Rome, Italy, July 15, 2015 – The French author Maylis de Kerangal and the American science author and writer David Quammen were each awarded the literature prize "Premio Letterario of Merck KGaA, Darmstadt, Germany" in Rome on Tuesday evening. The jury, which comprises 19 international scientists, literary experts and journalists, based its decision on the ability of both authors to "impressively convey scientific subjects in literary style." Each prize is worth € 10,000. Merck KGaA, Darmstadt, Germany, a leading company for innovative, top-quality high-tech products in healthcare, life science and performance materials, granted the renowned literature prize for the 13th time.

Merck KGaA, Darmstadt, Germany has been awarding the "Premio Letterario" since 2003 in recognition of authors who build bridges between literature and science, thus making scientific topics accessible to a broad audience. Karl-Ludwig Kley, Chairman of the Executive Board and CEO of Merck KGaA, Darmstadt, Germany, also emphasized in his address in Rome to around 400 guests from the worlds of art, culture, industry, and science the ability of literature to stimulate scientific and above all social changes. "The ability of literature to engage us in critical thinking is extremely important for scientific progress. Yet I believe it also has an even more important social role. Literature is able to point out trends to us that already exist in our society but that we possibly may not be aware of. Literature makes us reflect upon and query our own life and environment."

Merck KGaA, Darmstadt, Germany promotes literature as part of its good corporate citizenship. At the end of 2014, the company selected culture, in addition to health and the environment, as a strategic sphere of activity for its sustainability efforts. As a research-based high-tech company, Merck KGaA, Darmstadt, Germany sees culture as an opportunity to inspire people and to open their eyes to new possibilities. The "Premio Letterario" is one of four literature prizes that Merck KGaA, Darmstadt, Germany awards or promotes worldwide. The company has been sponsoring the Johann Heinrich Merck Award of Merck KGaA, Darmstadt, Germany, which builds bridges between literature and empathetic understanding, since 1964. By contrast, building bridges between cultures is at the forefront of the literature awards in Japan (Kakehashi Prize of Merck Ltd. Japan, a subsidiary of Merck KGaA, Darmstadt, Germany) and India (Tagore Award of Merck India, a subsidiary of Merck KGaA, Darmstadt, Germany), which Merck KGaA, Darmstadt, Germany grants in cooperation with the Goethe-Institut.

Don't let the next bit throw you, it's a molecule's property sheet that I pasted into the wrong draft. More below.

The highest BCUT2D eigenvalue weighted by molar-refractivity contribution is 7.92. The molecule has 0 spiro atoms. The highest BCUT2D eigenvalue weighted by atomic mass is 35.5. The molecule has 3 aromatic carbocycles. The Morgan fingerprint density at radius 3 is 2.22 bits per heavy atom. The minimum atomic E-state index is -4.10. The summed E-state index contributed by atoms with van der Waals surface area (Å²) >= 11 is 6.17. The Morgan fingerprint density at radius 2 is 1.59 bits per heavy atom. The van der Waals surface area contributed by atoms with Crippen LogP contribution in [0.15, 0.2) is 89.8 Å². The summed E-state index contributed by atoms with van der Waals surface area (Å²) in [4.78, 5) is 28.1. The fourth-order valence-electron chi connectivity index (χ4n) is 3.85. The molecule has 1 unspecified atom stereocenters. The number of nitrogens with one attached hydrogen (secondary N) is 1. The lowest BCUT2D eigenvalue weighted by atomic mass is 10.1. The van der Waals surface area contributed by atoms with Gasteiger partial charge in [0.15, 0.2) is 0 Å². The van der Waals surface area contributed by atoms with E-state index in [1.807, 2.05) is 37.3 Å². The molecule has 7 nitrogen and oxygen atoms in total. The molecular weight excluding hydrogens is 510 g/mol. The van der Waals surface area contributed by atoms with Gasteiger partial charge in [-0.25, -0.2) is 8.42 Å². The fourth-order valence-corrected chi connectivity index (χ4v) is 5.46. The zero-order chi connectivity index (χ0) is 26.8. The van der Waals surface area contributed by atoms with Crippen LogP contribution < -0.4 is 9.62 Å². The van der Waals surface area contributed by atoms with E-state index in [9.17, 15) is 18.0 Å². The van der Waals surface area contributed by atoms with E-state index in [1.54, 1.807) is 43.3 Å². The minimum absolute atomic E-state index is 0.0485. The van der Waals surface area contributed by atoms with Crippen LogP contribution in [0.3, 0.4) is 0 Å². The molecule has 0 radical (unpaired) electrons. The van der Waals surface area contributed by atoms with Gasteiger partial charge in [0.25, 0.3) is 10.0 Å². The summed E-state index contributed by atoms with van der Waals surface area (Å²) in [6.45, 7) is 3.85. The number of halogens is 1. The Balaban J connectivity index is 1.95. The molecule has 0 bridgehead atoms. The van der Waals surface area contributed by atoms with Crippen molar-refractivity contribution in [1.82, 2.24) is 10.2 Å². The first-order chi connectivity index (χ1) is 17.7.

The winners:
David Quammen, who was born in Cincinnati, Ohio in 1948, was recognized for his book "Spillover: Animal Infections and the Next Human Pandemic". The jury praised the American journalist as “a lively, well-read author and a brilliant, sharp-minded chronicler with a consistently entertaining style." Spillover is "a significant, and in many parts a notable book." Quammen describes in it how quickly AIDS, SARS and Ebola, whose pathogens once spilled over from animals to humans, have spread. In the jury's opinion, on the one hand the science writer confirms Darwin's theories, while on the other hand he clearly shows "how concrete the hope is today of conquering pandemics."

Maylis de Kerangal is one of the most important authors of contemporary French literature. According to the jury, in her book "Réparer le vivant" (Repairing the Living) she explains "the complex topic of organ donations with sharp insight." Born in 1967 in Toulon, France, Maylis de Kerangal describes the 24-hour race against the clock to save a heart. After a car accident, doctors diagnose the clinical death of a young man. At the same time, they determine that he is a suitable organ donor. According to the jury, de Kerangal, "gives a voice to the pulsating epic of a heart and explores every corner of the universe with the elegance of great literature."